New Movies: Boom!

  • Share
  • Read Later

This film makes it official: Richard Burton and Elizabeth Taylor—presumably under pressure of their duties as symbols of Married Love and Gracious Living—have given up acting for entertaining. Or rather, trying to. They display the self-indulgent fecklessness of a couple of rich amateurs hamming it up at the country-club frolic, and with approximately the same results.

To follow up their camp version of Dr. Faustus (TIME, Feb. 11, 1966), Boom! is their incredibly retitled camp version of Tennessee Williams' The Milk Train Doesn't Stop Here Anymore. If possible, it is worse. Faustus at least had Marlowe's mighty lines, but Milk Train was not even good Williams (it flopped on Broadway in two different versions, in 1963 and 1964).

Elizabeth plays Flora Goforth, a decaying harridan who has made herself one of the richest women in the world by marrying six husbands—"a pyramid of tycoons." She is spending the summer on her private Mediterranean is land, in a flashy white villa guarded by a sinister dwarf (Michael Dunn) and his killer dogs. When she is not screaming at her servants or bullying her pretty secretary (Joanna Shimkus), Flora is rasping out her gamy memoirs into a complex of microphones and tape recorders scattered throughout the house.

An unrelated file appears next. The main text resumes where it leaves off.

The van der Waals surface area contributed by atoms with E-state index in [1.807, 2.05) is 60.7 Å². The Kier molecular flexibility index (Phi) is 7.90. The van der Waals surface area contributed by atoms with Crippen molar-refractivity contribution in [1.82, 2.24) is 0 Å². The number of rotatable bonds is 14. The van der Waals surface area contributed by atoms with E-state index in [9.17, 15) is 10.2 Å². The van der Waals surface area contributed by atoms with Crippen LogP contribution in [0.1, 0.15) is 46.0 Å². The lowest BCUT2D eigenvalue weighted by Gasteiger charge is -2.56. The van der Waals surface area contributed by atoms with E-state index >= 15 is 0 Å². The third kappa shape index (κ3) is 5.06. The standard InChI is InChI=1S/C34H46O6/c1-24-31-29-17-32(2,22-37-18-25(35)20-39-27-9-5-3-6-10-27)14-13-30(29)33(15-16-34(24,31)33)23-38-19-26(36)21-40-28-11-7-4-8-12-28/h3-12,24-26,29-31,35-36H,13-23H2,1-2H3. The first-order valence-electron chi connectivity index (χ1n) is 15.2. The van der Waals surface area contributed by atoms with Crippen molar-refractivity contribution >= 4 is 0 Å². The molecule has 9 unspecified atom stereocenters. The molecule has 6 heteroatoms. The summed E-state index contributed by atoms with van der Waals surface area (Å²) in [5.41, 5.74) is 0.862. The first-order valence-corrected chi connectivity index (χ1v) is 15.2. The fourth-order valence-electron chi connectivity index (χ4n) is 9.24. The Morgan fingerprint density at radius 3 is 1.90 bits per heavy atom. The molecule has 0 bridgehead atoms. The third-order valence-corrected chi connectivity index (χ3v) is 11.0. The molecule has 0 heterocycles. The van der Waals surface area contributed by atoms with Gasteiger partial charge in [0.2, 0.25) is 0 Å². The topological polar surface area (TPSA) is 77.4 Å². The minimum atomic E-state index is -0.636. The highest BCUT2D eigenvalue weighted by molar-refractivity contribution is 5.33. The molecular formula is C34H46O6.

Onto this island paradise scrambles Chris Flanders (Burton), a footloose maker of poems and mobiles who has been on hand for the demise of so many members of the jet set that he has earned the sobriquet "Angel of Death." In Williams' play, Chris was a handsome young man freighted with a load of Saviour symbolism. The Christ aspect has been mercifully muted in the movie, but there is still plenty of mystical mystification in the role. It seems that his vocation—conferred on him by a holy man in Baja California—is to help people ease their way into death, and Flora, hemorrhaging into her handkerchief, is his current candidate. She has other plans for Chris—bed. But when Flora finally gets him there, he begins taking off her jewels to prepare her for going forth on that far and final journey.

The jewels, incidentally, were genuine: about $2,000,000 worth used in the course of the picture—most of them came from Bulgari in Rome. Genuine, too, was the Goforth villa, built for the occasion in Sardinia and fitted out with a real monkey, a real myna bird and real sitar-strumming Indians. But not real acting. And certainly not much real camp. About the only amusing scene in the film is the entrance of Noel Coward, a minor character known as the Witch of Capri, clad in a brown dinner jacket and riding pig-a-back on a servant.